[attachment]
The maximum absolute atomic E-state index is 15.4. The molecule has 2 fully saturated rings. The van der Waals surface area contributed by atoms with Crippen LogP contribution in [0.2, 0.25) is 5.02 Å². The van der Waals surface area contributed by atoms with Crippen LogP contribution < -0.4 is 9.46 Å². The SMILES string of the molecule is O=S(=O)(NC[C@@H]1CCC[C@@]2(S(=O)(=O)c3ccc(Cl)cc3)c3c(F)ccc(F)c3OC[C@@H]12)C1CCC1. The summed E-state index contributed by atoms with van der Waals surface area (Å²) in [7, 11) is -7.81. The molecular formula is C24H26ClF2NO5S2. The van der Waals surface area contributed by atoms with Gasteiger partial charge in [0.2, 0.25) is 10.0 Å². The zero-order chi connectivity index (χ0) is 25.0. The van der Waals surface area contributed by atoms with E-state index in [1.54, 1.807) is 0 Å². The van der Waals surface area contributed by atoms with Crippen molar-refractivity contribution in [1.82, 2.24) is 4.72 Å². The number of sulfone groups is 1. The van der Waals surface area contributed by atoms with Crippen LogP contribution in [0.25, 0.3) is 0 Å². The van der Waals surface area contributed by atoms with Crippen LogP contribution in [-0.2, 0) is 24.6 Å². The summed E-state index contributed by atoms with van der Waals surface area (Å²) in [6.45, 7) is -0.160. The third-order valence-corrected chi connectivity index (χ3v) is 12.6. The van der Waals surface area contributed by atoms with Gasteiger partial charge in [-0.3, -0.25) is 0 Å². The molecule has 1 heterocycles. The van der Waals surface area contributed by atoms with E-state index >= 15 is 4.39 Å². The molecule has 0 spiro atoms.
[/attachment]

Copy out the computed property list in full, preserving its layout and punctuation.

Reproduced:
The maximum absolute atomic E-state index is 15.4. The molecule has 2 fully saturated rings. The van der Waals surface area contributed by atoms with Crippen LogP contribution in [0.2, 0.25) is 5.02 Å². The van der Waals surface area contributed by atoms with Crippen LogP contribution < -0.4 is 9.46 Å². The SMILES string of the molecule is O=S(=O)(NC[C@@H]1CCC[C@@]2(S(=O)(=O)c3ccc(Cl)cc3)c3c(F)ccc(F)c3OC[C@@H]12)C1CCC1. The summed E-state index contributed by atoms with van der Waals surface area (Å²) in [7, 11) is -7.81. The molecular formula is C24H26ClF2NO5S2. The van der Waals surface area contributed by atoms with Gasteiger partial charge in [0.2, 0.25) is 10.0 Å². The zero-order chi connectivity index (χ0) is 25.0. The van der Waals surface area contributed by atoms with E-state index in [1.54, 1.807) is 0 Å². The van der Waals surface area contributed by atoms with Crippen molar-refractivity contribution in [1.82, 2.24) is 4.72 Å². The number of sulfone groups is 1. The van der Waals surface area contributed by atoms with Crippen LogP contribution in [0.25, 0.3) is 0 Å². The van der Waals surface area contributed by atoms with Crippen LogP contribution in [-0.2, 0) is 24.6 Å². The summed E-state index contributed by atoms with van der Waals surface area (Å²) in [6.45, 7) is -0.160. The third-order valence-corrected chi connectivity index (χ3v) is 12.6. The van der Waals surface area contributed by atoms with Gasteiger partial charge in [-0.3, -0.25) is 0 Å². The molecule has 1 heterocycles. The van der Waals surface area contributed by atoms with E-state index >= 15 is 4.39 Å². The molecule has 0 spiro atoms.